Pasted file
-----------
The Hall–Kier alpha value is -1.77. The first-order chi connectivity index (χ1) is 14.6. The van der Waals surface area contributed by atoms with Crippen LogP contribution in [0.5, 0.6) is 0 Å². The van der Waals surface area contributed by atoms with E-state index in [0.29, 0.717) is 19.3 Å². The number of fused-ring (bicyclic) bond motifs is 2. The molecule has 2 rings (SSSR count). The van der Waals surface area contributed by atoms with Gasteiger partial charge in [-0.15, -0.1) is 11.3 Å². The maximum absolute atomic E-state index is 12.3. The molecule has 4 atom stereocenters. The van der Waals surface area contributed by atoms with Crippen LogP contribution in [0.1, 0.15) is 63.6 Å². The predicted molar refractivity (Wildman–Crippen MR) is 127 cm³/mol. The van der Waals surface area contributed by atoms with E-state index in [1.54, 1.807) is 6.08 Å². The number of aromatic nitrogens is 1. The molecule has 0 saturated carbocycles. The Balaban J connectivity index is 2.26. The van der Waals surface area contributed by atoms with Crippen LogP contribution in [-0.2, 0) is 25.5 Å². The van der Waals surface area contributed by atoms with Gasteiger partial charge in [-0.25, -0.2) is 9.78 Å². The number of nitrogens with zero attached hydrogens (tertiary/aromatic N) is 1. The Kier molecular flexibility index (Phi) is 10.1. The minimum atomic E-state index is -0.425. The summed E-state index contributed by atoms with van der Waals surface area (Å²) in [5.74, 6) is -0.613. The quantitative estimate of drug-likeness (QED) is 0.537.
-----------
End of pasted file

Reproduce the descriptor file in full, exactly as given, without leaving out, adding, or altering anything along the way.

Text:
The Hall–Kier alpha value is -1.77. The first-order chi connectivity index (χ1) is 14.6. The van der Waals surface area contributed by atoms with Crippen LogP contribution in [0.5, 0.6) is 0 Å². The van der Waals surface area contributed by atoms with E-state index in [0.29, 0.717) is 19.3 Å². The number of fused-ring (bicyclic) bond motifs is 2. The molecule has 2 rings (SSSR count). The van der Waals surface area contributed by atoms with Gasteiger partial charge in [-0.15, -0.1) is 11.3 Å². The maximum absolute atomic E-state index is 12.3. The molecule has 4 atom stereocenters. The van der Waals surface area contributed by atoms with Crippen LogP contribution in [0.1, 0.15) is 63.6 Å². The predicted molar refractivity (Wildman–Crippen MR) is 127 cm³/mol. The van der Waals surface area contributed by atoms with E-state index in [1.54, 1.807) is 6.08 Å². The number of aromatic nitrogens is 1. The molecule has 0 saturated carbocycles. The Balaban J connectivity index is 2.26. The van der Waals surface area contributed by atoms with Crippen LogP contribution in [-0.2, 0) is 25.5 Å². The van der Waals surface area contributed by atoms with Gasteiger partial charge in [-0.25, -0.2) is 9.78 Å². The number of nitrogens with zero attached hydrogens (tertiary/aromatic N) is 1. The Kier molecular flexibility index (Phi) is 10.1. The minimum atomic E-state index is -0.425. The summed E-state index contributed by atoms with van der Waals surface area (Å²) in [5.74, 6) is -0.613. The quantitative estimate of drug-likeness (QED) is 0.537.